- San Diego-based Encore Capital Group was the most complained-about company in 31 states. In five states, Expert Global Solutions, Inc. was the most complained-about company. Debt buyer Portfolio Recovery Associates, Inc. was the most complained-about company in Alaska and Wisconsin, while Citibank was the most complained-about company in North Carolina. Law firm Pressler and Pressler, LLP received the most complaints in New Jersey. (See Figure ES-2.)
- The District of Columbia had the most complaints per capita, followed (in order) by Nevada, Florida, Delaware, Maryland, Georgia, Virginia, New Jersey, Arizona and Texas. (See Figure ES-3.)
Figure ES-2. Encore Capital Group Is the Most Complained-About Company in 31 States
Figure ES-3. Complaints About Debt Collection Vary by State
The CFPB is making a significant difference for consumers facing difficulties with debt collectors.
- The CFPB has helped more than 2,300 consumers – or more than one in five complainants – to receive monetary or non-monetary relief as a result of their debt collection complaints. (See Figure ES-4.)
Figure ES-4. 22 Percent of Consumers Received Relief after Complaining to the CFPB
- Companies vary greatly in the extent to which they respond to consumer complaints with offers of monetary or non-monetary relief. Four of the 20 most complained-about companies – Convergent Outsourcing, Dynamic Recovery Solutions, Inc., Diversified Consultants, Inc., and I.C. System, Inc. – reported providing no relief, either monetary or non-monetary, to any of the consumers who complained to the CFPB. Allied Interstate LLC and Portfolio Recovery Associates, Inc. were the most likely to report extending monetary or non-monetary relief, providing relief for 98 percent and 79 percent of complaints, respectively.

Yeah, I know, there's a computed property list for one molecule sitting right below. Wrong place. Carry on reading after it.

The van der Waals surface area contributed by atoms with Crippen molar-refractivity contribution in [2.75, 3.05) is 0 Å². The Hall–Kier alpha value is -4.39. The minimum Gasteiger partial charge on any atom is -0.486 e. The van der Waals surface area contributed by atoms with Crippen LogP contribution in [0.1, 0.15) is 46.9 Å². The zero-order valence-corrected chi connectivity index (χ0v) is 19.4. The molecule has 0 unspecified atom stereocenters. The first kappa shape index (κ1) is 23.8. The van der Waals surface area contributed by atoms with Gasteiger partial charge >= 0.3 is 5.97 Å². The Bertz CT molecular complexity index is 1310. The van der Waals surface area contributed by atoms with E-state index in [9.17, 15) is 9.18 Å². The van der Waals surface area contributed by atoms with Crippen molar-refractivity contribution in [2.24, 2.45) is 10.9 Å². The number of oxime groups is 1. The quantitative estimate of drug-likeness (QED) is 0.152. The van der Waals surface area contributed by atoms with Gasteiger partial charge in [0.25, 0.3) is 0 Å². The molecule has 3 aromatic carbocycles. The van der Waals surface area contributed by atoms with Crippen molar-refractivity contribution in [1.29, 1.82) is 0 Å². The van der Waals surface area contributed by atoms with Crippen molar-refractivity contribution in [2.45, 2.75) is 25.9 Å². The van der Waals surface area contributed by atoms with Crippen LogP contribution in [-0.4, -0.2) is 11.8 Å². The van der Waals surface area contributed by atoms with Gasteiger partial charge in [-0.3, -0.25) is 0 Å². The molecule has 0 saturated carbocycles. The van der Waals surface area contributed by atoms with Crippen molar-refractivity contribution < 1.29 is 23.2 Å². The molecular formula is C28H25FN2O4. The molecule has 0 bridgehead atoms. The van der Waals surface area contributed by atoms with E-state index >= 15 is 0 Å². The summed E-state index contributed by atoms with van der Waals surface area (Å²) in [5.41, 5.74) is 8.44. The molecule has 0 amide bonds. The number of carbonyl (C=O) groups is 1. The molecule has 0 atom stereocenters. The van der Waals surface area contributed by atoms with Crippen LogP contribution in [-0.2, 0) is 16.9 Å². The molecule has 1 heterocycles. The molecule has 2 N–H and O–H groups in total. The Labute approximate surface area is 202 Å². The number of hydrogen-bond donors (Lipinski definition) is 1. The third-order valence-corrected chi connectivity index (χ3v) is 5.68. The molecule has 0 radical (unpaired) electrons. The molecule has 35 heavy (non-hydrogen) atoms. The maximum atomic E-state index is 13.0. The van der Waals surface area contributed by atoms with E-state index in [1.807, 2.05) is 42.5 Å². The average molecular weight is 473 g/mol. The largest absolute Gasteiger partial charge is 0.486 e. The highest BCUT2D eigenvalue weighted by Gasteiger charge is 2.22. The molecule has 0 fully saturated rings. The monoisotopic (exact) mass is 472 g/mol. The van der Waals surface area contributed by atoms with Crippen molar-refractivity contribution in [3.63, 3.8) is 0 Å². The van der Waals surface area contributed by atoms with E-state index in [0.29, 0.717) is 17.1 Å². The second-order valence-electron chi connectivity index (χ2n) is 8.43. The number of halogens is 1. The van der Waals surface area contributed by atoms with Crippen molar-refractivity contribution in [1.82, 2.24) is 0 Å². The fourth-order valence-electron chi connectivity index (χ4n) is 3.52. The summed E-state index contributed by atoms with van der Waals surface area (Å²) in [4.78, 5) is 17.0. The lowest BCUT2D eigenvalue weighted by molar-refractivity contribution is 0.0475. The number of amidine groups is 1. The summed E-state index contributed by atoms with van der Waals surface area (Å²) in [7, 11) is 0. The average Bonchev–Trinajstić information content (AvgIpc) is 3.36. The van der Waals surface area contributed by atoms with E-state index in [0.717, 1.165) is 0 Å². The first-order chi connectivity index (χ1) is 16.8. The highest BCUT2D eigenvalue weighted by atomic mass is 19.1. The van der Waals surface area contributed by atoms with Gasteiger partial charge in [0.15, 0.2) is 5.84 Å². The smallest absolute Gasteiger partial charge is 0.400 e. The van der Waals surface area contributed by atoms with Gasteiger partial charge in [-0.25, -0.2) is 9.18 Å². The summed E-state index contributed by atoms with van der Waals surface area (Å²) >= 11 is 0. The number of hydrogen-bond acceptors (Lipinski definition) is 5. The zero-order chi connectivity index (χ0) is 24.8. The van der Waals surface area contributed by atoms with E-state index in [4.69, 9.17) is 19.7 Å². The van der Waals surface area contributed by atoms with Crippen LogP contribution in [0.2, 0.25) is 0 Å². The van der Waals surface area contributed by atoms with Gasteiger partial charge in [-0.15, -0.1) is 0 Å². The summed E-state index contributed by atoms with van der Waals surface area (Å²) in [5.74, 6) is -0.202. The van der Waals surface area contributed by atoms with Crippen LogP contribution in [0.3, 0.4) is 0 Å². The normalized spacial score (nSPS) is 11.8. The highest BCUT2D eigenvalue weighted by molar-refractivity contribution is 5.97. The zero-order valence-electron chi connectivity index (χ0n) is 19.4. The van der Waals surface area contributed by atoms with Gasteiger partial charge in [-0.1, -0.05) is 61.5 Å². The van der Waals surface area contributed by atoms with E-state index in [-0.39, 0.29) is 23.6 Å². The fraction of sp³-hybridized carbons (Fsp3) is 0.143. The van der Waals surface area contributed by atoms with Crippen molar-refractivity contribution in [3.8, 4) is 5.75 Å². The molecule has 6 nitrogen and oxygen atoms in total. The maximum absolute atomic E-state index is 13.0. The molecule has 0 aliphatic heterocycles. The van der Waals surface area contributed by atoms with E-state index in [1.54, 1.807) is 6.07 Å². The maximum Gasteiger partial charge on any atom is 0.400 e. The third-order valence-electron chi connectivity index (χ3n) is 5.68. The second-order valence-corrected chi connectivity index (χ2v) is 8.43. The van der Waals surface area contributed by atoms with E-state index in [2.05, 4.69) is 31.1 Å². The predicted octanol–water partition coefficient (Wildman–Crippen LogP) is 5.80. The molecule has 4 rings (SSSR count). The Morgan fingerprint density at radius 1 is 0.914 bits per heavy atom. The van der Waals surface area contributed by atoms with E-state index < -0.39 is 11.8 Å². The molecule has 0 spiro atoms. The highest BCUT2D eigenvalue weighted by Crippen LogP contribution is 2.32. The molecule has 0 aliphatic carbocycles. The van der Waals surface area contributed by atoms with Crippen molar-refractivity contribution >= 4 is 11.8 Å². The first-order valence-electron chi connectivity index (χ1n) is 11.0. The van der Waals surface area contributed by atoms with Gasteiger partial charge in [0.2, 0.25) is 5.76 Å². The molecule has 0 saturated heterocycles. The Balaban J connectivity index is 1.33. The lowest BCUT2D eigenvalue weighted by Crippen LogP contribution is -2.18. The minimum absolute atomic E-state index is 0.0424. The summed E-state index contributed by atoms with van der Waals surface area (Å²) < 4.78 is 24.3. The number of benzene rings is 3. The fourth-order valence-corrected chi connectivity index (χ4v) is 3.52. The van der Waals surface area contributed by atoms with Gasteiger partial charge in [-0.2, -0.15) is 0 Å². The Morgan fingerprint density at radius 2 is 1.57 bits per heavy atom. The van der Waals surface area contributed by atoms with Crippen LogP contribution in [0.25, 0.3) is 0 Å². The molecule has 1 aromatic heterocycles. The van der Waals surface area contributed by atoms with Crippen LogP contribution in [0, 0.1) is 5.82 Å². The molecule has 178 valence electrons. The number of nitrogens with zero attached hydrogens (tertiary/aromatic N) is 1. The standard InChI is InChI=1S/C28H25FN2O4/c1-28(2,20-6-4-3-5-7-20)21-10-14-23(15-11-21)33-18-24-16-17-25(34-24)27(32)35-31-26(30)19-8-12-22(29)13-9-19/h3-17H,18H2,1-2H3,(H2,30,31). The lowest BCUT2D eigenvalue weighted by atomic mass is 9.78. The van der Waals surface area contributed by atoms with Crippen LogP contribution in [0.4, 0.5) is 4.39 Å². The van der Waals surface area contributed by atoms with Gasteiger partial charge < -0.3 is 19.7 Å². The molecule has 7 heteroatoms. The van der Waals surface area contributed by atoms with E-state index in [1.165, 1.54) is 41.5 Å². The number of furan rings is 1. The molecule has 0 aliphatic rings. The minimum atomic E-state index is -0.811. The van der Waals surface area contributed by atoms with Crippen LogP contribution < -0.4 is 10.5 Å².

- About 16 percent of responses from debt collectors were deemed unsatisfactory by consumers and were subjected to further dispute.
- Of the 20 companies with the most overall complaints, the company with the greatest proportion of disputed responses was Encore Capital Group, with 21.4 percent of responses disputed. Of these same companies, Expert Global Solutions had the lowest proportion of disputed responses, with 5.2 percent of responses disputed.
Table ES-2. Companies with the Highest Dispute-to-Complaint Ratios
The Consumer Financial Protection Bureau’s Consumer Complaint Database is a key resource for consumer protection. To enhance the ability of the CFPB to respond to consumer complaints, the CFPB should:
- Add more detailed information to the database, such as actual complaint narratives, detailed complaint categories and subcategories, complaint resolution details, consumer dispute details, and data regarding membership in classes protected from discrimination by law. Expanded complaint-level details should also include more information about amounts and types of monetary and non-monetary relief. The CFPB should also …” to “Software and other techniques should be used to protect consumer privacy by giving consumers the right not to provide details and by taking steps to prevent the release of personally identifiable information or the re-identification of consumers. It is critical that the CFPB achieve the disclosure of more individual complaint details while simultaneously making every reasonable effort to protect personal data.